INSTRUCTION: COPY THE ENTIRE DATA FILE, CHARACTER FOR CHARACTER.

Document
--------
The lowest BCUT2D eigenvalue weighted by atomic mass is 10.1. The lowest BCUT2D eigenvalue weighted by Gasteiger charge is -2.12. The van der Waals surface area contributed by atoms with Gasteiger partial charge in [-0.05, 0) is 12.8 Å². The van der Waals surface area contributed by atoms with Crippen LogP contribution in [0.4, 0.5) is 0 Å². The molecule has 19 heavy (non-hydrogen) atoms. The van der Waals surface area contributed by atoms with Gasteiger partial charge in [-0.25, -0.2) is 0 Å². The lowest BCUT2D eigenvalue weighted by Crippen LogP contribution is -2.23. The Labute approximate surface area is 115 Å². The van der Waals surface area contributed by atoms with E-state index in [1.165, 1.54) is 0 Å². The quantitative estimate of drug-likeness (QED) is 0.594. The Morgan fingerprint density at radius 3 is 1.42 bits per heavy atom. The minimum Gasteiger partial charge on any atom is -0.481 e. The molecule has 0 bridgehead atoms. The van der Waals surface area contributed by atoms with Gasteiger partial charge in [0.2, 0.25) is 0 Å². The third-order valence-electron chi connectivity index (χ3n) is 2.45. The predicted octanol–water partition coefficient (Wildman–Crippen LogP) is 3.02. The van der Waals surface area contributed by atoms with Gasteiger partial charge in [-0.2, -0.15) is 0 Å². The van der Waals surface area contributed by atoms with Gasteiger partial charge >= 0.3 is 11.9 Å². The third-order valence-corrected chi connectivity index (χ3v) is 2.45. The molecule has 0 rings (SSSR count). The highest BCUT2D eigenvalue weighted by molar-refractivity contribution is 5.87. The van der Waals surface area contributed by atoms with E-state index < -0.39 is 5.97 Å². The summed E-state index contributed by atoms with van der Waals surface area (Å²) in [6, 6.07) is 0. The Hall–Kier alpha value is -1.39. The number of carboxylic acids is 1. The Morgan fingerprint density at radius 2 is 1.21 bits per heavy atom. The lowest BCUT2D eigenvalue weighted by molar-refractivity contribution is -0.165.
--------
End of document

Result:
The lowest BCUT2D eigenvalue weighted by atomic mass is 10.1. The lowest BCUT2D eigenvalue weighted by Gasteiger charge is -2.12. The van der Waals surface area contributed by atoms with Gasteiger partial charge in [-0.05, 0) is 12.8 Å². The van der Waals surface area contributed by atoms with Crippen LogP contribution in [0.4, 0.5) is 0 Å². The molecule has 19 heavy (non-hydrogen) atoms. The van der Waals surface area contributed by atoms with Gasteiger partial charge in [-0.25, -0.2) is 0 Å². The lowest BCUT2D eigenvalue weighted by Crippen LogP contribution is -2.23. The Labute approximate surface area is 115 Å². The van der Waals surface area contributed by atoms with E-state index in [1.165, 1.54) is 0 Å². The quantitative estimate of drug-likeness (QED) is 0.594. The Morgan fingerprint density at radius 3 is 1.42 bits per heavy atom. The minimum Gasteiger partial charge on any atom is -0.481 e. The molecule has 0 bridgehead atoms. The van der Waals surface area contributed by atoms with Gasteiger partial charge in [0.2, 0.25) is 0 Å². The third-order valence-electron chi connectivity index (χ3n) is 2.45. The predicted octanol–water partition coefficient (Wildman–Crippen LogP) is 3.02. The van der Waals surface area contributed by atoms with Gasteiger partial charge in [-0.2, -0.15) is 0 Å². The van der Waals surface area contributed by atoms with Gasteiger partial charge >= 0.3 is 11.9 Å². The third-order valence-corrected chi connectivity index (χ3v) is 2.45. The molecule has 0 rings (SSSR count). The highest BCUT2D eigenvalue weighted by molar-refractivity contribution is 5.87. The van der Waals surface area contributed by atoms with E-state index < -0.39 is 5.97 Å². The summed E-state index contributed by atoms with van der Waals surface area (Å²) in [6, 6.07) is 0. The Hall–Kier alpha value is -1.39. The number of carboxylic acids is 1. The Morgan fingerprint density at radius 2 is 1.21 bits per heavy atom. The lowest BCUT2D eigenvalue weighted by molar-refractivity contribution is -0.165.